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The Science of Addiction: How Drugs Affect the Brain

addiction and brain

For centuries, the theory of drug addiction was labored in the fogs of awkward myths and misconceptions. Drug abusers were then viewed as individuals who made poor decisions or lacked willpower, rather as patients suffering from a chronic brain disorder.

Thanks to advances in scientific research. Drug addiction is now established as a disease that changes the brain and how we behave. Revolutionary advances in neuroscience have revolutionized the views and understandings of drug addiction by scientists, enabling them to develop newer approaches to prevent and treat it.

Even with these advances in neuroscience, still there are many who live with the traditional set of beliefs about drug addiction, and don't understand how drugs change the brain over time. This article is written to cover that knowledge gap by providing scientific information about how the brain responds to addictive drugs and how drugs change the normal functioning of the brain.

Neurological Effects of Drugs

The human brain is wired in a way that it can repeat life-sustaining activities by linking those activities with pleasure or reward. When someone does an action that satisfies a need or fulfills a desire, the brain's reward circuit becomes activated to produce pleasure feelings. The brain then records the action, making it a highly desired experience that we want to repeat over and over.

No one takes a drug thinking of getting addicted to it. Often, people get themselves caught in its snare, as all drugs of abuse stimulate the same reward circuit. However, addictive drugs affect the brain much more intensely than natural rewards, such as eating, bonding, and sex.

Brain Chemistry and Addiction

Dopamine is a neurotransmitter that controls rewarding behaviors and pleasure feelings. According to a study by Di Chiara and Imperato from 1988, abusing drugs may release up to 10 times the amount of dopamine that natural rewards do.

Here's the thing: drugs trick the brain. They make it release dopamine way more than what our natural rewards do. Within a few minutes after entering the body, they cause significant changes in the brain's reward system by overloading the circuit with dopamine. The pleasure feelings that the brain gets because of this strongly encourages their drug use behavior, giving them the drive to do it again.

When the brain gets too much dopamine from drugs, it tries to handle it by making less dopamine on its own. This means the brain's reward system doesn't react as much to the drug anymore. It's like when you eat your favorite ice cream every day, and it starts to taste less special. Because of this, a person won't feel as happy from the same amount of the drug and will want more of it to try to get that strong happy feeling back.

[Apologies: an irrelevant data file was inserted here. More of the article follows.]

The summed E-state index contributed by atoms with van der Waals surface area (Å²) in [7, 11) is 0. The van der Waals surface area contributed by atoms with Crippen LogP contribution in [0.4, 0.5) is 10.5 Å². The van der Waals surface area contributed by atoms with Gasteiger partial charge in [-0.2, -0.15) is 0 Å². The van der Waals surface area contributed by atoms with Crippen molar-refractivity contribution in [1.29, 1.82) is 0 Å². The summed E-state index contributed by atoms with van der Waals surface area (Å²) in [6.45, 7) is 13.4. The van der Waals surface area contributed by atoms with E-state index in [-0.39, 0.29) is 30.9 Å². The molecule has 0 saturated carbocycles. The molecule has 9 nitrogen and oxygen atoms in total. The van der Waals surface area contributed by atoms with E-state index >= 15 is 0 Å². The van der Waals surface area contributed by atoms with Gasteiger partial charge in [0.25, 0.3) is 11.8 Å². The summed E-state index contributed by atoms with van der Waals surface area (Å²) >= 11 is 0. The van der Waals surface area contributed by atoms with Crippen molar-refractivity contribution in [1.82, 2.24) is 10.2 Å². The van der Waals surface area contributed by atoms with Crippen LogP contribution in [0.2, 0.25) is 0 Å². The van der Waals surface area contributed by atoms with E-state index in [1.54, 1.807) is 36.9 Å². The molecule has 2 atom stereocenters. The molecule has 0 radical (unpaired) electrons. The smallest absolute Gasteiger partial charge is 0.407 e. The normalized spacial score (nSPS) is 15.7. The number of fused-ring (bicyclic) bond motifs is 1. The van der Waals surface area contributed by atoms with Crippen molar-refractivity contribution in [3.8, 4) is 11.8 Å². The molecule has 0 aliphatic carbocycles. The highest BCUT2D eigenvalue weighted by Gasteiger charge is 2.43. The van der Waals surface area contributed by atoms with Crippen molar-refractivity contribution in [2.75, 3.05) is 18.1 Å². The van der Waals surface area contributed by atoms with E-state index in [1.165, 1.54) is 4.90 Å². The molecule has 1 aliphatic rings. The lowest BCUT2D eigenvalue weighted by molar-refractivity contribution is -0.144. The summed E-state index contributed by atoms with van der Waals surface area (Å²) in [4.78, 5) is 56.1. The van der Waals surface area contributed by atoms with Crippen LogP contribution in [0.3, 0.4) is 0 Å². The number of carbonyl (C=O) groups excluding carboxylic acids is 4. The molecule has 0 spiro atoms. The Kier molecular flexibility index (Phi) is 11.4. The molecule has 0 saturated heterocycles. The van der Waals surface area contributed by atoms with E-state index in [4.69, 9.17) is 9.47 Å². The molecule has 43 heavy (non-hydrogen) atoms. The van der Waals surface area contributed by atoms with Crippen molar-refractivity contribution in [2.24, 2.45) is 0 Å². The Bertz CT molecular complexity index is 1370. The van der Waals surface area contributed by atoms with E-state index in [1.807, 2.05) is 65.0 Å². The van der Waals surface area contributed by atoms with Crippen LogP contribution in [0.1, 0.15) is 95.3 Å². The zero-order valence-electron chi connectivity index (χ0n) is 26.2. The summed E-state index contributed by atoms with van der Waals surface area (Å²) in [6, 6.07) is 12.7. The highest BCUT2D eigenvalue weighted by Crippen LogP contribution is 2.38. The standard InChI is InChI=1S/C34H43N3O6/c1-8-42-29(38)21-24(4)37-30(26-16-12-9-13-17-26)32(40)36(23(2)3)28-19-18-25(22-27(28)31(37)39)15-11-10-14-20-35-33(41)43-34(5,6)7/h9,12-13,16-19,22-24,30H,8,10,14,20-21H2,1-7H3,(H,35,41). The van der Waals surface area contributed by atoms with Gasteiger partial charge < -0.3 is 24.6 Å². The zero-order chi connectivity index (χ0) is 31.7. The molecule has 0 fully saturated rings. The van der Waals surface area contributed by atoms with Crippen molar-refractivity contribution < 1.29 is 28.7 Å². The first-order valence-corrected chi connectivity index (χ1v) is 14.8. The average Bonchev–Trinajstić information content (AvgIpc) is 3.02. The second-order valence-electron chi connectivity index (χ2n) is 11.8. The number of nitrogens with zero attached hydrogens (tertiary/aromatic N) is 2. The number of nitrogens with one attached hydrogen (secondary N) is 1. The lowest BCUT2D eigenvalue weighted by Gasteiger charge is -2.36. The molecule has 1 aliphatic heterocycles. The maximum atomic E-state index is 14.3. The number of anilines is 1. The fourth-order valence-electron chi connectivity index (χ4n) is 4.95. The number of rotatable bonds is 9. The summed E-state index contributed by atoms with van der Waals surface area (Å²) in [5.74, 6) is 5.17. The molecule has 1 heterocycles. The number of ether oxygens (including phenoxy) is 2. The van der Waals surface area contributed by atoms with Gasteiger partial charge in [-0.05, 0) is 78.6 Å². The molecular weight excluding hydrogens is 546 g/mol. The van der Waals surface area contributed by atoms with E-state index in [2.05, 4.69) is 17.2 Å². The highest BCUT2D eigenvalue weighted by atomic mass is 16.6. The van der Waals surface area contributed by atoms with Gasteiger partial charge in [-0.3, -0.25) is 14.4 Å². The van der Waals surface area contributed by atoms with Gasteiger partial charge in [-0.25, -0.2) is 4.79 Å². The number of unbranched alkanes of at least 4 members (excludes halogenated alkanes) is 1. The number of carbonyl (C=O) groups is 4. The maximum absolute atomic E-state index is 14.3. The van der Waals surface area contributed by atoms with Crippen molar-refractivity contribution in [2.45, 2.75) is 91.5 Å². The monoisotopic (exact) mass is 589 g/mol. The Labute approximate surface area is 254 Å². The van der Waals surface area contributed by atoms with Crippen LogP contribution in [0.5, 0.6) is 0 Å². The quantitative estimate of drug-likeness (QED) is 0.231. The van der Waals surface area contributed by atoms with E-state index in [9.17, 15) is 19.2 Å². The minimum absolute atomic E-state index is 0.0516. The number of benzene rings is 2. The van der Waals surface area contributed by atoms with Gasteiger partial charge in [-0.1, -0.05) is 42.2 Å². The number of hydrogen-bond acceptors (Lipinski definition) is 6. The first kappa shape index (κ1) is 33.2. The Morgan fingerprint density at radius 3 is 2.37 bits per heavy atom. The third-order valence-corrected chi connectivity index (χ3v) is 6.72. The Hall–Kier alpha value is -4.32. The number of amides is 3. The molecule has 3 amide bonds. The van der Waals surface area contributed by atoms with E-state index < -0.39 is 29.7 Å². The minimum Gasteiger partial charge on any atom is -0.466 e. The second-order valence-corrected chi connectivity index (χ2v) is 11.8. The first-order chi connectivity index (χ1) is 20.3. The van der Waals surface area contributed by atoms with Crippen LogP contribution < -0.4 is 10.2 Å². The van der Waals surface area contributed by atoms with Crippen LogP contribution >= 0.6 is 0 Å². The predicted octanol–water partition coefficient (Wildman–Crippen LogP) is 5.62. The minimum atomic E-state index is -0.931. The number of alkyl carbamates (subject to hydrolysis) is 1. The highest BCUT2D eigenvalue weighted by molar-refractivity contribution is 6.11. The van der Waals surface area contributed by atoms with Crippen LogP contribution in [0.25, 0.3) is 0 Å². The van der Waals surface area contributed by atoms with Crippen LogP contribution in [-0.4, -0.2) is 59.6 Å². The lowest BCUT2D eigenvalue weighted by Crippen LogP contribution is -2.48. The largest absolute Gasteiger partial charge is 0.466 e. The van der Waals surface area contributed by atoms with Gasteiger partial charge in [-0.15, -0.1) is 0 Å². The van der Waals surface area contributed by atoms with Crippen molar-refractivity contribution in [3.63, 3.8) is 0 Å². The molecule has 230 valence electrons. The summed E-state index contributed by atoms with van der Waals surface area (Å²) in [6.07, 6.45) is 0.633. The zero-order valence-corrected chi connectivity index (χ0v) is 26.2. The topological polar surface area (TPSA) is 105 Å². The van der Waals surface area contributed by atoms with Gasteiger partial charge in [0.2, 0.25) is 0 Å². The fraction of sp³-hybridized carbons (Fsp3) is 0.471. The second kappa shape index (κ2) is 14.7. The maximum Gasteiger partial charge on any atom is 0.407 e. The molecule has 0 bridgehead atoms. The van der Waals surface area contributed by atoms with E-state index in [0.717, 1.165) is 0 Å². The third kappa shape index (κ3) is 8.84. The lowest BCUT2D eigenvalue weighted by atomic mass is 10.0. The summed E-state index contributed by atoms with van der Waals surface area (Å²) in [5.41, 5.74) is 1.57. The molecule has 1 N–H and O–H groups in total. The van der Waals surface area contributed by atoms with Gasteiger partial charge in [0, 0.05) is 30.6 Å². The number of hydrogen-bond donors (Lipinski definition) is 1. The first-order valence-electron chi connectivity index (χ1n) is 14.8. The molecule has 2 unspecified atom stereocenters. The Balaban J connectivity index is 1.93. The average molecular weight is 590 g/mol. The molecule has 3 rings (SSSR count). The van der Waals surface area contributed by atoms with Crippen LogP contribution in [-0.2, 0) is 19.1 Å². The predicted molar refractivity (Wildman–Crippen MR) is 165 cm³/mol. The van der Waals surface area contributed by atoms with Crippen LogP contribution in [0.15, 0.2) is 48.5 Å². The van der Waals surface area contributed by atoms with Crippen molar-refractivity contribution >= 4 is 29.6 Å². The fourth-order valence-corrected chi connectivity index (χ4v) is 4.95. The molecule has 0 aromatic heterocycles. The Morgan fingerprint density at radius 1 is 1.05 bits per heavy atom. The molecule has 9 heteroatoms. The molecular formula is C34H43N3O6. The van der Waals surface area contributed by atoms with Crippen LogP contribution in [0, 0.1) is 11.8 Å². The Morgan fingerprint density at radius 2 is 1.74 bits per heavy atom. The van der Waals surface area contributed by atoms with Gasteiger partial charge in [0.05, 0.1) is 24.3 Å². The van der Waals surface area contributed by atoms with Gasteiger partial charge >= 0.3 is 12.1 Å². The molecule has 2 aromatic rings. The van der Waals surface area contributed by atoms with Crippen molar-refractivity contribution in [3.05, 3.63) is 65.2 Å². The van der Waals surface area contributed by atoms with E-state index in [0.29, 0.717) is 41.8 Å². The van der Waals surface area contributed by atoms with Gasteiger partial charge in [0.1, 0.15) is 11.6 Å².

This cycle makes it harder for the person to find joy in everyday things, pushing them to use more of the drug to chase that initial high. This change makes the brain and body rely more on the drug, leading to a tough cycle of needing more of it to feel okay.

Long-term Impact of Drugs on Neurotransmitters

Continued use of addictive drugs has long-term effects on the brain's pleasure and reward system. Imaging studies on drug addicts have provided strong evidence of physical changes in brain regions that are connected to motivation, learning, decision-making, memory, and self-control. Hyman and Malenka (2001) suggested that these changes could be at the structural, cellular, molecular, and genomic levels.

The more often a user takes the substance, the more desensitized their reward system becomes. As a result, they start requiring higher doses of the abusive drug to bring their dopamine levels to the reward state. They eventually lose control over their drug use and start engaging in obsessive drug-seeking behavior.

Over time, these changes outweigh the brain's normal hierarchy of needs and desires and substitute those with new priorities connected to drug seeking and using. Finally, everything that once held value in a user's life, such as job, family, and friends, are hijacked to the intense impulses for taking drugs. A drug user then turns into a drug addict.

Final Thoughts

In conclusion, recognizing drug addiction as a disease makes it clear that it's not about not having enough willpower. It's about how drugs change the brain. This way of looking at addiction can help us find better ways to support people who are trying to quit and make sure they have the help they need to recover.


  • Di Chiara G, & Imperato A (1988). Drugs abused by humans preferentially increase synaptic dopamine concentrations in the mesolimbic system of freely moving rats. Proceedings of the National Academy of Sciences of the United States of America, 85 (14), 5274-8 PMID: 2899326.

  • Hyman SE, & Malenka RC (2001). Addiction and the brain: the neurobiology of compulsion and its persistence. Nature reviews. Neuroscience, 2 (10), 695-703 PMID: 11584307.

Image source: Don Hankins, CC-BY-2.0, via Flickr

⚠️ Disclaimer: The information provided in this article is for educational purposes only and should not be considered as medical advice. Please consult a healthcare professional for personalized advice.